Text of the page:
A visit to the Napa Valley can change your life. I say this with certainty because this happened to me. Once an annual visitor, I’ve now been a resident for 25-plus years.
For one Colorado man, his romantic getaways led to re-invention and a later-in-life second career.
In 1996, I had been the owner of the Ink House B & B for less that a year when I received a very special phone call. On the phone were Howard and Bret Fishman. Their dad, Al, was soon to arrive at my B & B for a visit.
The guys explained to me that Al was visiting the valley alone for the first time. Every other year for seven years, Al had come to the valley with his wife Arlene.
On this upcoming visit he would be alone, having lost Arlene to cancer.
Howie and Bret were concerned that this visit might be very emotional for Al and they asked if I could subtly keep an eye on him and let them know if there were any problems. The love and concern, the closeness between father and sons, was undeniable.
My trusty staff and I took pride in attending to the personal needs of all of our guests, but this was the most special of special requests.
It was several years into our friendship before I shared this phone call story with Al.
Wanting to ensure that Al had the best of experiences, I called and set up several tastings with winery friends, sharing Al’s story so that he found TLC everywhere he went. The relationships he built remain solid today. As these associations grew, so did Al’s knowledge and the education of his palate and what it takes to create a truly great wine.
I’ve watched Al traverse the winery road from the more typical tourist venues to some of the finest boutique and cult vintners offerings.
Fast forward to 2016 and my most recent visit with my dear friend Al Fishman.
Al and I were having our biannual get together. We’ve watched our grandchildren arrive, we’ve tried any new restaurant that has come to town, we’ve made more mutual friends, we’ve watched wineries come and go and, above all, we’ve remained friends. At one point in time, Al was house hunting here for a vacation home.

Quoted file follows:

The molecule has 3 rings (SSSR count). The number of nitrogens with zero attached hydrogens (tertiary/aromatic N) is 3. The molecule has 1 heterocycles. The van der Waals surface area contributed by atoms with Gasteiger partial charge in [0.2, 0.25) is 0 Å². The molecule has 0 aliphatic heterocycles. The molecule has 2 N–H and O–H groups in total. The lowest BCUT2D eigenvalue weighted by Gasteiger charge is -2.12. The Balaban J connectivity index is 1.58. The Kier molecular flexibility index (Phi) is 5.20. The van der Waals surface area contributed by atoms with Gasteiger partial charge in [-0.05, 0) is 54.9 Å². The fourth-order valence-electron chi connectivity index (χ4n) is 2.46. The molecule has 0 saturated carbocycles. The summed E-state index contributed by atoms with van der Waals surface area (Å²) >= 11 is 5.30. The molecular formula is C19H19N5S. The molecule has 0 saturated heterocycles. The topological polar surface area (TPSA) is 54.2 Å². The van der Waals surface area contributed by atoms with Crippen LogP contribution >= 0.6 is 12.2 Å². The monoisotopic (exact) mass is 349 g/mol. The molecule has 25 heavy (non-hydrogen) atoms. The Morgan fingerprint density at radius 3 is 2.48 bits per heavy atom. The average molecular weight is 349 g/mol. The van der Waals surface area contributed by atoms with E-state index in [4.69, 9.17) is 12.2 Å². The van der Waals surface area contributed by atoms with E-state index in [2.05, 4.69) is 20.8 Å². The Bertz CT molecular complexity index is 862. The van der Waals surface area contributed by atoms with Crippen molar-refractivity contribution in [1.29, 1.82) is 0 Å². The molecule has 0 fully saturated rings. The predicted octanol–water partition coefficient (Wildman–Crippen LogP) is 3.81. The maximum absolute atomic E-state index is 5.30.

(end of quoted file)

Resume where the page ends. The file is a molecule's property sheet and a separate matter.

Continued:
After I sold the Ink House, Al returned once to his favorite place, but decided that it just did not feel the same once my staff and I had stepped away. I’ve managed to find him some new digs that he now calls his home away from home when in town. We reminisced about my B&B recently and agreed we both missed the old place.
One of the things Al misses the most about the Ink House? My old persimmon tree. After many years of visits I knew which of my breakfast offerings were his favorites and these were, of course, on the menu whenever he was on the guest list. My persimmon bread was a must. So much so that somehow several persimmons leapt from my tree into his suitcase and became persimmon bread for his family and friends. I think the statute of limitations on persimmon smuggling has expired.
Al, at 82, is still an active CPA. His now twice yearly visits are planned around tax season, visiting in December to enjoy some R&R before the intensity of tax season begins and again in May for more R&R to recover.
Not one to have any dust gather under his feet, and with a passion for unique wines, Al added to his resume five years ago when he began Fishman Wine Imports, based in Denver. The educational process involved was daunting. The most challenging aspect, according to Al, the labeling.